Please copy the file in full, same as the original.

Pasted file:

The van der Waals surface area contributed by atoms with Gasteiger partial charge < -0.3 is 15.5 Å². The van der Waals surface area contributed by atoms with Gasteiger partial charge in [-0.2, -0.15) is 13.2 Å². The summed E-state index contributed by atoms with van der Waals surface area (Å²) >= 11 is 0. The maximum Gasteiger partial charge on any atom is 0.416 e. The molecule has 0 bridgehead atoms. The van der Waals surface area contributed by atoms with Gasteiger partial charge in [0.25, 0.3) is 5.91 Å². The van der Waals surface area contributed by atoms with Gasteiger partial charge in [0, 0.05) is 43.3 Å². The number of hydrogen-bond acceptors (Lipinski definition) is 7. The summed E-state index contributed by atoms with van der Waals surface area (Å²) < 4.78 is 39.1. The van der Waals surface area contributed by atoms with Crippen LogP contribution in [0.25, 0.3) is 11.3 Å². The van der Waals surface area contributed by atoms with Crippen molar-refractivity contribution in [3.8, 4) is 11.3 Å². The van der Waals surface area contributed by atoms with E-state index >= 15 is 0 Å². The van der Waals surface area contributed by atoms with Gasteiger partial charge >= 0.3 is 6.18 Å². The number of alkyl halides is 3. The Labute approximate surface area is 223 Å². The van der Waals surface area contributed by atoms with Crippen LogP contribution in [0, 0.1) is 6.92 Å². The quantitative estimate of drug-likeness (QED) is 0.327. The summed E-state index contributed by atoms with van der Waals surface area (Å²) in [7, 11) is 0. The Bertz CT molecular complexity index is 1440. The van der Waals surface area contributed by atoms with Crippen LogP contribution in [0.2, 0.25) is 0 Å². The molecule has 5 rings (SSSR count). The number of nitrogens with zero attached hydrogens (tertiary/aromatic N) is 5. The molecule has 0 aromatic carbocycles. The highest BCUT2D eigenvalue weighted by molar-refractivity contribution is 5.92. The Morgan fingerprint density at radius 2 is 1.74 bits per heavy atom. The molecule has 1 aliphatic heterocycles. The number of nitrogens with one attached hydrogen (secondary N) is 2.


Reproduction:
The van der Waals surface area contributed by atoms with Gasteiger partial charge < -0.3 is 15.5 Å². The van der Waals surface area contributed by atoms with Gasteiger partial charge in [-0.2, -0.15) is 13.2 Å². The summed E-state index contributed by atoms with van der Waals surface area (Å²) >= 11 is 0. The maximum Gasteiger partial charge on any atom is 0.416 e. The molecule has 0 bridgehead atoms. The van der Waals surface area contributed by atoms with Gasteiger partial charge in [0.25, 0.3) is 5.91 Å². The van der Waals surface area contributed by atoms with Gasteiger partial charge in [0, 0.05) is 43.3 Å². The number of hydrogen-bond acceptors (Lipinski definition) is 7. The summed E-state index contributed by atoms with van der Waals surface area (Å²) < 4.78 is 39.1. The van der Waals surface area contributed by atoms with Crippen LogP contribution in [0.25, 0.3) is 11.3 Å². The van der Waals surface area contributed by atoms with Crippen molar-refractivity contribution in [3.8, 4) is 11.3 Å². The van der Waals surface area contributed by atoms with E-state index >= 15 is 0 Å². The van der Waals surface area contributed by atoms with Gasteiger partial charge >= 0.3 is 6.18 Å². The number of alkyl halides is 3. The Labute approximate surface area is 223 Å². The van der Waals surface area contributed by atoms with Crippen LogP contribution in [0, 0.1) is 6.92 Å². The quantitative estimate of drug-likeness (QED) is 0.327. The summed E-state index contributed by atoms with van der Waals surface area (Å²) in [7, 11) is 0. The Bertz CT molecular complexity index is 1440. The van der Waals surface area contributed by atoms with Crippen LogP contribution in [0.2, 0.25) is 0 Å². The molecule has 5 rings (SSSR count). The number of nitrogens with zero attached hydrogens (tertiary/aromatic N) is 5. The molecule has 0 aromatic carbocycles. The highest BCUT2D eigenvalue weighted by molar-refractivity contribution is 5.92. The Morgan fingerprint density at radius 2 is 1.74 bits per heavy atom. The molecule has 1 aliphatic heterocycles. The number of nitrogens with one attached hydrogen (secondary N) is 2.